Father Michael Carney, on the music work of Fr. George Johnson and the St. Romanos the Melodist Society
If English-language liturgical singing was once in its infancy in our parishes, it now finds itself at the beginning of all the insecurity and promise of adolescence. English speakers can now “sing praises with understanding,” making use of an ever-growing collection of vernacular service books. It has been proven: Orthodox liturgy can be done in English. Yet there are some, perhaps many, who still say: “but it just sounds better in Russian.” And half the time they are right.
What is it that gives the best of Russian/Slavonic church music its tremendous power? Part of the answer lies in the clothing of the sacred written text in a musical garment so perfectly tailored that it becomes transparent, inseparable from the text. The best hymnographers of the Church, inspired by the Spirit, have often been poets as well as church singers. They multiplied the divine gifts given them by spending long years absorbing the Scriptures, the services, the chants of the Church. Thus, the works that they themselves produced were not innovative, self-conscious, or revolutionary, but new expressions of the same unchanging tradition of Life.
For Orthodoxy to express itself in English in all the fullness of its life-changing power requires that we English speakers begin to trod the same path as the hymnographers of old. We need men and women who have a deep grounding in the life of the Church, particularly its hymnography, and who in addition have long familiarity with the English musical and poetic tradition.
Such people have never been common but, fortunately for us, Fr. George Johnson is one of them. Having served a long and exacting apprenticeship in both academic and Anglican church circles, he also has an innate sensitivity to beauty that no education could have provided. Fr. George was the English choir director and then assistant priest at St. John the Baptist Cathedral in Washington, D.C., from 1986 until 2001. Then he was among the founders of Holy Apostles Orthodox Church in Beltsville, Maryland, and is the rector of this mission parish. He has made his own the living tradition of the Russian Orthodox Church. He has sought out some of the best examples of the Russian musical tradition as the basis for his English settings. Word placement is informed, not just by his superb musical/linguistic intuition, but by a developed theory of textual articulation (outlined in the first part of his work in progress, A Church Singer's Companion). The end result? His work sounds like English – and like genuine Orthodox church music.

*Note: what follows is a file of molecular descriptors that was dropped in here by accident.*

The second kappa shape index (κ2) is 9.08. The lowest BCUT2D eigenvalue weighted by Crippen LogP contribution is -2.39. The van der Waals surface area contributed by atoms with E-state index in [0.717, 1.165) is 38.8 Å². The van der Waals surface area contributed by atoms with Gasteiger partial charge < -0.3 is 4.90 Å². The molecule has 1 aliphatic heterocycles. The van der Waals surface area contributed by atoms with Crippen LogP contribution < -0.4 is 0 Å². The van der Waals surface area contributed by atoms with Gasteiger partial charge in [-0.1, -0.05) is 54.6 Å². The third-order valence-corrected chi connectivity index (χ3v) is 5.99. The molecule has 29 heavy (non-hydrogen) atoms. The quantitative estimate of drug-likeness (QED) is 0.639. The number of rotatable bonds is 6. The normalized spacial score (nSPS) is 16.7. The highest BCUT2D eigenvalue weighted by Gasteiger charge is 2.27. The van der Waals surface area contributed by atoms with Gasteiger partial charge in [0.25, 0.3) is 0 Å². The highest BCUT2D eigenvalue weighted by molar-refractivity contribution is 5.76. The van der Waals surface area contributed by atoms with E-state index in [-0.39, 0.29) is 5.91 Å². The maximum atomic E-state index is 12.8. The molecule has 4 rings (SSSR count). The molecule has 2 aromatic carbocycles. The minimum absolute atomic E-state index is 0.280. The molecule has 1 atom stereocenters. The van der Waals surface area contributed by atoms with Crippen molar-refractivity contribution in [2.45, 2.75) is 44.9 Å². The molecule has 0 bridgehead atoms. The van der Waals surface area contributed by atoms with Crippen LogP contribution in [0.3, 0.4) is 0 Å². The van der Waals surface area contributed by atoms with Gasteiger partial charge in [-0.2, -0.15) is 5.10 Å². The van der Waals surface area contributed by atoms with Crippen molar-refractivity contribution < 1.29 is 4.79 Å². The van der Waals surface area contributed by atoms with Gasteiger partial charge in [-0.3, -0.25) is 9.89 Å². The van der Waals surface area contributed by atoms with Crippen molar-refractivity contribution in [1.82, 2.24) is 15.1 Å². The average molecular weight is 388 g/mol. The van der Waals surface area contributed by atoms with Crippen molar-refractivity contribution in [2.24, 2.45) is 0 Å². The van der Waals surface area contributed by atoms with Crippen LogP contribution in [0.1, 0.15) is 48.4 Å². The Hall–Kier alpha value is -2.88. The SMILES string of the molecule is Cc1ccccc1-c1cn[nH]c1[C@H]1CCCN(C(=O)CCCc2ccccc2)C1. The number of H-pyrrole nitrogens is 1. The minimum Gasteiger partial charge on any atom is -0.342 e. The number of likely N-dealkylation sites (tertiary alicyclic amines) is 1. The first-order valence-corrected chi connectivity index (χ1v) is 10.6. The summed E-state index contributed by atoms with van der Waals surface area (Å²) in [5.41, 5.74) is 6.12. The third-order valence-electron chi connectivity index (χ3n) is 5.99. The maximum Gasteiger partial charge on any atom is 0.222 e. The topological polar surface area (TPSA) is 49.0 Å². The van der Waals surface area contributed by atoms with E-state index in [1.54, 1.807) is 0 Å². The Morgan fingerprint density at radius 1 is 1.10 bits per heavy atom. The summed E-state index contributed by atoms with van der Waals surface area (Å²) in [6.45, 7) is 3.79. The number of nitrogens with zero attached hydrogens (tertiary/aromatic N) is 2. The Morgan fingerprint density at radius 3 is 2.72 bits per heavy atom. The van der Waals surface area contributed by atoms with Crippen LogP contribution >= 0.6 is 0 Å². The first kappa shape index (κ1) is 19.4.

“The hand of the giver will not be empty” says the Russian proverb. If we do not have the gifts of a translator or composer, we can support those who do. In a previous age, Fr. George's work would have been given the patronage and financial support of the Tsar himself (as was given to Miss Hapgood and Fr. Orloff). Support nowadays must come from other sources. A donation to the St. Romanos the Melodist Society can help support Fr. George’s music work, to allow him to do this work for which he is so uniquely qualified. To do so is to call down upon ourselves God's mercy, Who richly blesses those who love the beauty of His house.
Please make a donation to support the work of Fr. George and the St. Romanos the Melodist Society. The work of the Society, which is a sodality of Holy Apostles Orthodox Church, is now being offered to support the missionary work of Holy Apostles in Beltsville, Maryland. (www.HolyApostlesOrthodoxChurch.org) The little mission church is working on establishing a permanent church home for their parish.
The parish has recently been given a wondrous gift: a beautiful historic church on two acres of land in Beltsville. Before the parish can occupy the new church they must restore and renovate it, and build a parish hall. The project cost of this will be about three million dollars. In the meanwhile, they are meeting in the Twin Chimneys Office Park in Beltsville, Maryland.
Thank you for your prayerful support of this missionary endeavour.
Priest Michael Carney
St. Herman of Alaska Orthodox Mission
Grand Rapids, Michigan
Day of the Holy Spirit, May 11/25, 2010